Pte W Bosley
Just a few lines hoping to find you all well as it leaves me in the best of health. I received you parcel last week & thanks very much for same contents very good indeed especially the preserved fruits they were extra. It was a larger & better parcel than the last it makes a good change in food. We had a very good Christmas here the weather was lovely just like a midsummer’s day & we had a very good dinner to so we had nothing to grumble at. Weve had splendid weather here till this last week, it froze very hard last night & the hills had a good sprinkle of snow on them they look beautiful with the sun on them & yet look cold when you see them in the front of you. I must say its very good of you to send parcels now & then & its nice to think you are not forgotten also. So I close now with kindest regards
I remain yours sincerely
Pte W Bosley
POSTCARD [CENSOR STAMP ON FRONT] also on front is written ‘On active service’
Just a line or two hoping to find you all quiet well as it leaves me in the best of health. I received your most welcomed parcel of hosiery & writing paper & thanks very much for same they came in grand for me have had some very cold weather lately.
I remain yours sincerely
Pte Bosley W
Pte W Bosley
Machine Gun Sec, 1st Derbyshire Yeo, 7th Mounted Brigade
Salonika Force, c/o G P O, London
Just a line or two hoping to find you all well as it leaves me in the best of health. I have managed to get back to the old section again I was sick of being in England twenty of us volunteered to come out here in August and joined the old regiment it’s a pleasure to get amongst some of the old boys again although theres very few of them left now I’m sorry to say. I am very sorry to hear of the death of your son at his early age which I am sure he will be very much missed at home. He has the honour of being killed while doing his bit bravely it’s a thing we all have to face and if I have the misfortune to stop one which I have missed so far and hope to do. It is same as those few words on the Bible say “ In mids’t of life we are in Death” and its very true I’m sure. We’ve had a roughish time up here and what makes it worse its very hot in the daytime and cold and damp at night + thousands of mosquitoes and they don’t half bite either raise lumps nearly so big as marbles and then if you aren’t careful you catch Malaria Fever through them you find most of them where it is very swampy. ? This is one of the finest countries we have ever seen for fruit we had grapes figs peaches apples and then sugar melon, water melon, there’s tons of fruit gone rotten and splendid tamatoes all growing in the open. Well I have no more news this time only that I send you and your family my warmest sympathy in the severe loss you have sustained of your only son.
I remain yours sincerely
Pte W Bosley
Wilfred Bosley appeared in several photographs and reports on the Derbyshire Yeomanry which appeared in the High Peak News,
HIGH PEAK NEWS Saturday April 24 1915
CROMFORD OUR HEROES AT THE FRONT THE GUN SECTION OF THE DERBYSHIRE YEOMANRY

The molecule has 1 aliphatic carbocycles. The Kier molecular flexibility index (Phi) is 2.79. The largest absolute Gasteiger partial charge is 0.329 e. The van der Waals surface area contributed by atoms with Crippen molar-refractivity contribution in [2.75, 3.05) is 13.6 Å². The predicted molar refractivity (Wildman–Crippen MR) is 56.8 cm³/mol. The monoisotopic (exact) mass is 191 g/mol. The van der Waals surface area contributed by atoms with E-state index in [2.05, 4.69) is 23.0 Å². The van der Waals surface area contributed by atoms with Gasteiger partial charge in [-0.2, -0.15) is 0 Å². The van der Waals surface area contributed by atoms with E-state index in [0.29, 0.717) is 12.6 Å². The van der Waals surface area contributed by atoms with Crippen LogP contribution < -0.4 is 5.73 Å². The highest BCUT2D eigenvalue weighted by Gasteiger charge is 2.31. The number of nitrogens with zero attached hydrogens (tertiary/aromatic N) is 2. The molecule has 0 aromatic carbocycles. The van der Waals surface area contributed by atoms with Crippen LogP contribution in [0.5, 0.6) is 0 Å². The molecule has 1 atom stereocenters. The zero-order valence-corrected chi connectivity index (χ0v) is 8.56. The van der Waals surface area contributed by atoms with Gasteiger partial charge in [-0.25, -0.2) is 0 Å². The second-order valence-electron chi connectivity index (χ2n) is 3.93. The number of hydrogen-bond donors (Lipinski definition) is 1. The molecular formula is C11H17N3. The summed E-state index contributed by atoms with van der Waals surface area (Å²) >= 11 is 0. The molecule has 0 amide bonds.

now on active service in charge of Sergt. Herbert Gillott
High Peak News 10 July 1915
AN INTERESTING PHOTOGRAPH
The photograph we give above contains residents well-known in Matlock, Cromford, Tansley, Ashover, etc. Some of the names are as follows: Sgt-Maj T.Barton, Sgt Farmer, Sgt Outram, W.Bosley, T.Greatorex, A.Redfern, Snowball, P.Wright, H.Gillott, T.Huddart, W.Gordon, Worthy, P.Sellors, Jack Allen, Jno. Twigg, Harold Taylor, and Knowles.
Derbyshire Times 11 September 1915
CROMFORD soldiers wounded
Private J.Allen (Cromford) of the Derbyshire Yeomanry, has sent in another interesting letter to a friend of his. Private Alan is almost filling the role of war correspondent with the Yeomanry, and all his letters have been read with the keenest interest by those who had relatives with that branch of the service. "We are now in the thickest of the fighting somewhere in the Dardanelles, and I can tell you it is like hell on earth," he writes, "the first day we landed, shells were dropping all around from the big Turkish guns, which we have named "Beachy Billys". They do very little damage unless they hit direct. I am pleased to tell you we are greatly assisted by our gallant Navy. As soon as Beachy Billy fires one or two shots out big naval guns soon quieten him. We have had very few casualties yet in our division. I think that we are to be praised for giving up our horses; we were cavalry one day and in two days we were dished out with infantry packs, and are now fighting along with the brave boys in the Dardanelles. I have not met any pals from our district yet. I don't know if I shall, but I hope so. All the lads from our district are quite safe up to the time of writing, but some have had very lucky escapes. Some of us were going for our water allowance when a shell burst, killing an Indian soldier and his mule. I am pleased to say that we are still happy in our little dug-out. The Allied forces have now gained some valuable positions, and I have no hesitation in saying that things are going well in our favour over in this quarter of the war zone. We have had several aerial attacks but they have been soon driven off with our naval air guns. We have now got used to the noise of the big guns, and are happily living on our bully and biscuits."